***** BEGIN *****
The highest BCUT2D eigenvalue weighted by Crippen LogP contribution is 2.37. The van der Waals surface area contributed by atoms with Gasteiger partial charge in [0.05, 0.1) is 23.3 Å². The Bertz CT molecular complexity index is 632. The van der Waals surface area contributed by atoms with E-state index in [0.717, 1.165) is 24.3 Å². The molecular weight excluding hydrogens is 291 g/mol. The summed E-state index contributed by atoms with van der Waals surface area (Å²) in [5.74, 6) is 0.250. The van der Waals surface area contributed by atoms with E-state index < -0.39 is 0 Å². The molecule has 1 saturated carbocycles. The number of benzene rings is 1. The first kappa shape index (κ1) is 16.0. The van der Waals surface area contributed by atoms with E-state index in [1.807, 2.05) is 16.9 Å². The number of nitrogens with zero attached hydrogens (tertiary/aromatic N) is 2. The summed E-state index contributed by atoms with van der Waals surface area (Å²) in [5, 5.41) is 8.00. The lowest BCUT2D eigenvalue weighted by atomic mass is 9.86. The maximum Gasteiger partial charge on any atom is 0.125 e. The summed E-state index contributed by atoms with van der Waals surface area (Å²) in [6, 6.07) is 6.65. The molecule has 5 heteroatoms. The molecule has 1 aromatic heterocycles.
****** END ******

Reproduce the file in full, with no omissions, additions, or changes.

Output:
The highest BCUT2D eigenvalue weighted by Crippen LogP contribution is 2.37. The van der Waals surface area contributed by atoms with Gasteiger partial charge in [0.05, 0.1) is 23.3 Å². The Bertz CT molecular complexity index is 632. The van der Waals surface area contributed by atoms with E-state index in [0.717, 1.165) is 24.3 Å². The molecular weight excluding hydrogens is 291 g/mol. The summed E-state index contributed by atoms with van der Waals surface area (Å²) in [5.74, 6) is 0.250. The van der Waals surface area contributed by atoms with E-state index < -0.39 is 0 Å². The molecule has 1 saturated carbocycles. The number of benzene rings is 1. The first kappa shape index (κ1) is 16.0. The van der Waals surface area contributed by atoms with E-state index in [1.807, 2.05) is 16.9 Å². The number of nitrogens with zero attached hydrogens (tertiary/aromatic N) is 2. The summed E-state index contributed by atoms with van der Waals surface area (Å²) in [5, 5.41) is 8.00. The lowest BCUT2D eigenvalue weighted by atomic mass is 9.86. The maximum Gasteiger partial charge on any atom is 0.125 e. The summed E-state index contributed by atoms with van der Waals surface area (Å²) in [6, 6.07) is 6.65. The molecule has 5 heteroatoms. The molecule has 1 aromatic heterocycles.